No matter how many times I rolled them around with my fork, snickered at them or practiced shooing them away with mental telepathy, they remained on my plate and grew colder as the dinner hour ticked on. The only thing worse in my mind than Brussels Sprouts back then, were cold Brussels Sprouts, yet putting one in my mouth, even hot, took all I could muster.
Now that I’m a mother myself, and enjoy all things culinary, I re-approached the Brussels Sprout delicately and in stages as a way to continue introducing my family to new things. (I’ve been flirting with Aspics, which will probably be the next new adventure, poor things).
First, the subject came up with my husband who couldn’t remember ever having to endure the bitterness of my little round nemesis as a child. So I went to the store and purchased ONE. Just one in the produce bag, because there was no way I was going to deal with any more than that, and cooked it.
I can’t remember what technique I used, my skills were limited back then, but I’m guessing the way I cooked it supported my unfavorable thoughts about them, to win my husband’s vote that indeed those things are awful. Take that Brussels Sprouts, two against you! Except for, he liked them, or more accurately, it.
Then, more recently, I began to read about them in my cookbook collection. Rather than slap the pages past the Brussels Sprouts with a crinkled up nose, I started giving sideways glances to the recipes, then I started really reading the recipes until I finally warmed up to the idea of maybe, possibly trying them again. And then, I did.
This time at the store I purchased more than one, in fact the produce bag was practically full. I didn’t tell them out loud, but I was impressed by how vibrant they were, and how cute and cohesive they seemed in their self-contained packages. I didn’t want to reveal that I was beginning to transform my vote in their favor.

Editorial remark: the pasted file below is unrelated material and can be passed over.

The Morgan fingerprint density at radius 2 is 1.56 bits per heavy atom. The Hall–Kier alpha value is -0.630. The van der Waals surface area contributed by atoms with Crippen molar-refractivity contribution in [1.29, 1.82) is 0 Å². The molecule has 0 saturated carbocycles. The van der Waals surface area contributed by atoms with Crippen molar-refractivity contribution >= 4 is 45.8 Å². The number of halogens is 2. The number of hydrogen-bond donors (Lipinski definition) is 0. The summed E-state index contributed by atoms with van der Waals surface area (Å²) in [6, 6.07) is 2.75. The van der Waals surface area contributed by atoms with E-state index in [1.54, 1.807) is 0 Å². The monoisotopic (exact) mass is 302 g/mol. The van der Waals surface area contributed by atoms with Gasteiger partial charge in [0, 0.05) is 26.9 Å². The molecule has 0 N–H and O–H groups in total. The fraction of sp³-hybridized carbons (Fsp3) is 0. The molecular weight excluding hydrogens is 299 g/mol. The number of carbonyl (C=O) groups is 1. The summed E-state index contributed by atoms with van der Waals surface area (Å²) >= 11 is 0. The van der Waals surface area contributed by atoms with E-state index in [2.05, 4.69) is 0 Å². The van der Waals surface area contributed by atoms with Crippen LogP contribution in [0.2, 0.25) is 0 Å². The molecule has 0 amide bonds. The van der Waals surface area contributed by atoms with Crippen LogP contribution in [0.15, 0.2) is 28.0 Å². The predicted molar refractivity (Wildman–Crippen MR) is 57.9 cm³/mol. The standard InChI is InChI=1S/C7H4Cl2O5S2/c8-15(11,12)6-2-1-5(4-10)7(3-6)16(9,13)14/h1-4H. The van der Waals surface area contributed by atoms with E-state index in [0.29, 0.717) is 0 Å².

Once I got them home, I began to manipulate them with special care. After washing them, I stared at them for a while, got out my favorite Santoku knife and lobbed off the slimmest piece of stem, without the slightest attitude of revenge. Then, I sliced them in half length-wise and put them on a cookie sheet.
They received a shower of Olive Oil and a sprinkling of Kosher Salt and a couple of pinches of Black Cracked Pepper. I used my hands and tossed them gently, growing ever more fond of their appeal.
Then I roasted them in the oven at 400 degrees for 35 minutes, and fell in Brussels Sprout love. I cook them twice a month, and can hardly keep my hands off them, snatching one from the cookie sheet and popping it in my mouth before putting them in a serving dish, the white one with the fancy edges to show off their uniqueness.
The lesson for me here, is that sometimes it’s important to re-evaluate opinions, and investigate further. Coaxing yourself to begin appreciating that which you’ve kept at arm’s length. It might be a person, a strategy, a religion, a point of view, your aversion to fuzzy slippers or the bitterness of a childhood nemesis. All quite possibly deserve a second look, and while you don’t have to change your opinion, you might begin to handle them with more care.